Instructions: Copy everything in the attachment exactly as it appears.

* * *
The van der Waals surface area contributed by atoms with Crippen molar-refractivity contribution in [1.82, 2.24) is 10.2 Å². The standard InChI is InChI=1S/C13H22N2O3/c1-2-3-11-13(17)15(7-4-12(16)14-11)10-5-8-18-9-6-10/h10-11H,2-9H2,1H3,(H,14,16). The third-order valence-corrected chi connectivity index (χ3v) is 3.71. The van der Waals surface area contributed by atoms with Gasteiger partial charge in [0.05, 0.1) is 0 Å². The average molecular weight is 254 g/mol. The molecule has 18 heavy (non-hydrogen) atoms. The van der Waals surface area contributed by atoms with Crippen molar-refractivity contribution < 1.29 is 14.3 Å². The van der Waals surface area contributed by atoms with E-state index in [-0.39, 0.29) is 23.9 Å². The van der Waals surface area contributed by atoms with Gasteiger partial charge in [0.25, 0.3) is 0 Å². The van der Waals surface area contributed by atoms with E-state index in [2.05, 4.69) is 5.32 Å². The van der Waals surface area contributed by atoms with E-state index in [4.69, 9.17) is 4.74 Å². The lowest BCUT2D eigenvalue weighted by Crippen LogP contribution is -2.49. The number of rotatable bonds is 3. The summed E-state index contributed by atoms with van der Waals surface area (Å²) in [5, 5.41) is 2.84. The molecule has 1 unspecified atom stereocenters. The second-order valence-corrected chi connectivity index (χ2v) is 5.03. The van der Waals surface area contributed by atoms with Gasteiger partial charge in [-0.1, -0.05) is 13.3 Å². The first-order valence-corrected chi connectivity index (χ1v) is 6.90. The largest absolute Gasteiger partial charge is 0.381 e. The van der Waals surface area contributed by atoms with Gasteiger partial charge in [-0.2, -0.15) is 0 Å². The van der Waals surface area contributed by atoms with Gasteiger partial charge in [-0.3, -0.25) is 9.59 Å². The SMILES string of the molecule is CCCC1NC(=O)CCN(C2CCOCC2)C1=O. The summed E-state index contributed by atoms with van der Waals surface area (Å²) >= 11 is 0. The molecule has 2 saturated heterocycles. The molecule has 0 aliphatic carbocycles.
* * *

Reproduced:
The van der Waals surface area contributed by atoms with Crippen molar-refractivity contribution in [1.82, 2.24) is 10.2 Å². The standard InChI is InChI=1S/C13H22N2O3/c1-2-3-11-13(17)15(7-4-12(16)14-11)10-5-8-18-9-6-10/h10-11H,2-9H2,1H3,(H,14,16). The third-order valence-corrected chi connectivity index (χ3v) is 3.71. The van der Waals surface area contributed by atoms with Gasteiger partial charge in [0.05, 0.1) is 0 Å². The average molecular weight is 254 g/mol. The molecule has 18 heavy (non-hydrogen) atoms. The van der Waals surface area contributed by atoms with Crippen molar-refractivity contribution < 1.29 is 14.3 Å². The van der Waals surface area contributed by atoms with E-state index in [-0.39, 0.29) is 23.9 Å². The van der Waals surface area contributed by atoms with Gasteiger partial charge in [0.25, 0.3) is 0 Å². The van der Waals surface area contributed by atoms with E-state index in [2.05, 4.69) is 5.32 Å². The van der Waals surface area contributed by atoms with E-state index in [4.69, 9.17) is 4.74 Å². The lowest BCUT2D eigenvalue weighted by Crippen LogP contribution is -2.49. The number of rotatable bonds is 3. The summed E-state index contributed by atoms with van der Waals surface area (Å²) in [5, 5.41) is 2.84. The molecule has 1 unspecified atom stereocenters. The second-order valence-corrected chi connectivity index (χ2v) is 5.03. The van der Waals surface area contributed by atoms with Gasteiger partial charge in [-0.1, -0.05) is 13.3 Å². The first-order valence-corrected chi connectivity index (χ1v) is 6.90. The largest absolute Gasteiger partial charge is 0.381 e. The van der Waals surface area contributed by atoms with Gasteiger partial charge in [-0.2, -0.15) is 0 Å². The van der Waals surface area contributed by atoms with Gasteiger partial charge in [-0.3, -0.25) is 9.59 Å². The SMILES string of the molecule is CCCC1NC(=O)CCN(C2CCOCC2)C1=O. The summed E-state index contributed by atoms with van der Waals surface area (Å²) >= 11 is 0. The molecule has 2 saturated heterocycles. The molecule has 0 aliphatic carbocycles.